Looking at 2017, precious metals prices are expected to perform poorly despite the many challenging events that could boost demand for safe haven assets. Precious metal prices are projected to decline 1.4% year-on-year in Q4 2017, mainly due to expected lower gold prices. Silver prices are seen rising mildly in Q4 2017, but its performance is expected to be poor, while palladium and platinum are forecast to end the year on a good note.
Precious metal prices, in particular gold and silver, experienced a rollercoaster ride in 2016, affected mainly by the events that shocked the world last year. Prices peaked in the summer of 2016 following the Brexit vote, but have since fallen in response to higher U.S. interest rates and a strong U.S. dollar. As expected, the U.S. Federal Reserve increased interest rates toward the end of 2016, with further rate increases expected this year depending on economic and financial conditions in that country. Physical demand for gold, platinum and silver was also weak last year, particularly in the world’s two largest consumers, China and India, given the metals’ elevated prices. Platinum physical demand, in particular, has been affected by the Volkswagen diesel emissions scandal, as the metal is mostly used in diesel catalysts.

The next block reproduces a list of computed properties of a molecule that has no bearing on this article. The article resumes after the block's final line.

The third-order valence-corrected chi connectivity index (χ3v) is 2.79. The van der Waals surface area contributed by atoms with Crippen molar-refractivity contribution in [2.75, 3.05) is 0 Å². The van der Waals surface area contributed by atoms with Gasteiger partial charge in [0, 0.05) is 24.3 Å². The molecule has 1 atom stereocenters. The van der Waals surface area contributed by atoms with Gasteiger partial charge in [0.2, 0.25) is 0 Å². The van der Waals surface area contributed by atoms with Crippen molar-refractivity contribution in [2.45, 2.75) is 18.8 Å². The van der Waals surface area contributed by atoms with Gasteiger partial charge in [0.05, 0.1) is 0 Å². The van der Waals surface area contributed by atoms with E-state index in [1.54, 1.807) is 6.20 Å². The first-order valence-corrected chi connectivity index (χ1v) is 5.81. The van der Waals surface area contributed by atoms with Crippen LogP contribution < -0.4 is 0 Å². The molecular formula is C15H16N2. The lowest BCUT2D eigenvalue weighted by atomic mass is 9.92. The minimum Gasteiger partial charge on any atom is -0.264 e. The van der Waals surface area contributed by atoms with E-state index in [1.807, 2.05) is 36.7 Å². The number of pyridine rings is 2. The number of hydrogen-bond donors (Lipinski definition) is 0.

Although upside risks to the outlook for precious metals are expected to come from political events and geopolitical tensions, strong physical demand from China and India, and mine supply shortfalls, prospects for the metals are less optimistic and will mostly be driven by U.S. monetary policy and its impact on the U.S. dollar’s performance. Traditionally, gold has performed well within U.S. hiking cycles as the yellow metal has always been seen as a hedge against inflation. However, prospects for higher interest rates in the world’s largest economy—which is close to enjoying full employment—will likely strengthen the U.S. dollar and hence affect investment demand for precious metals, particularly for gold and silver. Although investor demand for platinum will likely experience the same consequences as with gold and silver, platinum prices will benefit from stronger physical demand, given a tighter supply of the metal.